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16 April 2014 | by John Morrish

This bloke in a pub

The Language Game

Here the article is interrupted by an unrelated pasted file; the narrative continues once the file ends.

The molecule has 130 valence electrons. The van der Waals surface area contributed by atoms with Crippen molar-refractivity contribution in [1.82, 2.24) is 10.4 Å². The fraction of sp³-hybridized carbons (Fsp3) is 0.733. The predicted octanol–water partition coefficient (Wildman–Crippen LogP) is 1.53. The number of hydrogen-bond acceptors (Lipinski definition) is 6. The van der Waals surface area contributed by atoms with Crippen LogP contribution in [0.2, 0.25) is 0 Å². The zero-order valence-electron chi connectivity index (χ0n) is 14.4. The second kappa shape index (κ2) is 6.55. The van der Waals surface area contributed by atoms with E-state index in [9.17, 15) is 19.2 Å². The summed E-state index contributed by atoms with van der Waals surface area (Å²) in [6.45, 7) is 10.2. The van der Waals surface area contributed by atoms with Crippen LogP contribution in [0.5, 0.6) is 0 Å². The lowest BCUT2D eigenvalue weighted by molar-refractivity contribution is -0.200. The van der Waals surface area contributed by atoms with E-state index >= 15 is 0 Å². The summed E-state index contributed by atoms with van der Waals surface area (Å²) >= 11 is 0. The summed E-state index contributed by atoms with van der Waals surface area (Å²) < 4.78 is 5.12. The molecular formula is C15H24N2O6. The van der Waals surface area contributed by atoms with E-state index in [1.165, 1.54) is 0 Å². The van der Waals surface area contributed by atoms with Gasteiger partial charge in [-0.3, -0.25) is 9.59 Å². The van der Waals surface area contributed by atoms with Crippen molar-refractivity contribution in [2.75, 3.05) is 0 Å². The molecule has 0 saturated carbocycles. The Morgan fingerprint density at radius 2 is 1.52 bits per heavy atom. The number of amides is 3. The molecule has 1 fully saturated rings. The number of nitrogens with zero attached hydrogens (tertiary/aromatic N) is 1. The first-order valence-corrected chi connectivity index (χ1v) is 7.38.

There was a charming, thoughtful piece about ageing in The New Yorker recently, by 93-year-old sports writer and essayist Roger Angell. In the course of it, he disparaged the word “elder”, describing it as “halfway between a tree and an eel”, but cheerfully referred to himself as a “geezer”. For the old, as for many other groups, it has become important to embrace the language of disparagement.The Americans use “geezer” differently; “old geezer”, the common form here, is tautologous there, where all “geezers” are old. Here, they can be any age. “I was talking to this geezer in the pub,” you might say, and he could be in his twenties. (There are no female geezers.) Indeed, the words used about old people te




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